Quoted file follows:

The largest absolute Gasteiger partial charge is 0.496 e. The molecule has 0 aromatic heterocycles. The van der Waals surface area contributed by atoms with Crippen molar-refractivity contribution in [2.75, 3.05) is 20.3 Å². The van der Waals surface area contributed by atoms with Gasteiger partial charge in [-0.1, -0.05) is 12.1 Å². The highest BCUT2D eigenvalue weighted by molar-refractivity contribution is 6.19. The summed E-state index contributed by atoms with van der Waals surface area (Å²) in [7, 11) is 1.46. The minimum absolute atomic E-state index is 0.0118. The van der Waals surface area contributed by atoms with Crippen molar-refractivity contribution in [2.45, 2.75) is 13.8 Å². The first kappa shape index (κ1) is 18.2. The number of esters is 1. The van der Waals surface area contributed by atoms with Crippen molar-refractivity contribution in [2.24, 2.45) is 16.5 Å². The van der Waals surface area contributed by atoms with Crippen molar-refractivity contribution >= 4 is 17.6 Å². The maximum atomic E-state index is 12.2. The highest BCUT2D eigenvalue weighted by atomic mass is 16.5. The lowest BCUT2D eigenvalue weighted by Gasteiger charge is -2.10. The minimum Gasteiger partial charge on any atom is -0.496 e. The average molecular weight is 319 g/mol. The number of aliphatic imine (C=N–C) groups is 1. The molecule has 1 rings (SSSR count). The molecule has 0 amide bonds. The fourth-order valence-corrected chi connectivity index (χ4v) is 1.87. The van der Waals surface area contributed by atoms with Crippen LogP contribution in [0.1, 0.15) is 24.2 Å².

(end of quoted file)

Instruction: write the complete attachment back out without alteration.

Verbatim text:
The largest absolute Gasteiger partial charge is 0.496 e. The molecule has 0 aromatic heterocycles. The van der Waals surface area contributed by atoms with Crippen molar-refractivity contribution in [2.75, 3.05) is 20.3 Å². The van der Waals surface area contributed by atoms with Gasteiger partial charge in [-0.1, -0.05) is 12.1 Å². The highest BCUT2D eigenvalue weighted by molar-refractivity contribution is 6.19. The summed E-state index contributed by atoms with van der Waals surface area (Å²) in [7, 11) is 1.46. The minimum absolute atomic E-state index is 0.0118. The van der Waals surface area contributed by atoms with Crippen molar-refractivity contribution in [2.45, 2.75) is 13.8 Å². The first kappa shape index (κ1) is 18.2. The number of esters is 1. The van der Waals surface area contributed by atoms with Crippen molar-refractivity contribution in [2.24, 2.45) is 16.5 Å². The van der Waals surface area contributed by atoms with Crippen molar-refractivity contribution >= 4 is 17.6 Å². The maximum atomic E-state index is 12.2. The highest BCUT2D eigenvalue weighted by atomic mass is 16.5. The lowest BCUT2D eigenvalue weighted by Gasteiger charge is -2.10. The minimum Gasteiger partial charge on any atom is -0.496 e. The average molecular weight is 319 g/mol. The number of aliphatic imine (C=N–C) groups is 1. The molecule has 1 rings (SSSR count). The molecule has 0 amide bonds. The fourth-order valence-corrected chi connectivity index (χ4v) is 1.87. The van der Waals surface area contributed by atoms with Crippen LogP contribution in [0.1, 0.15) is 24.2 Å².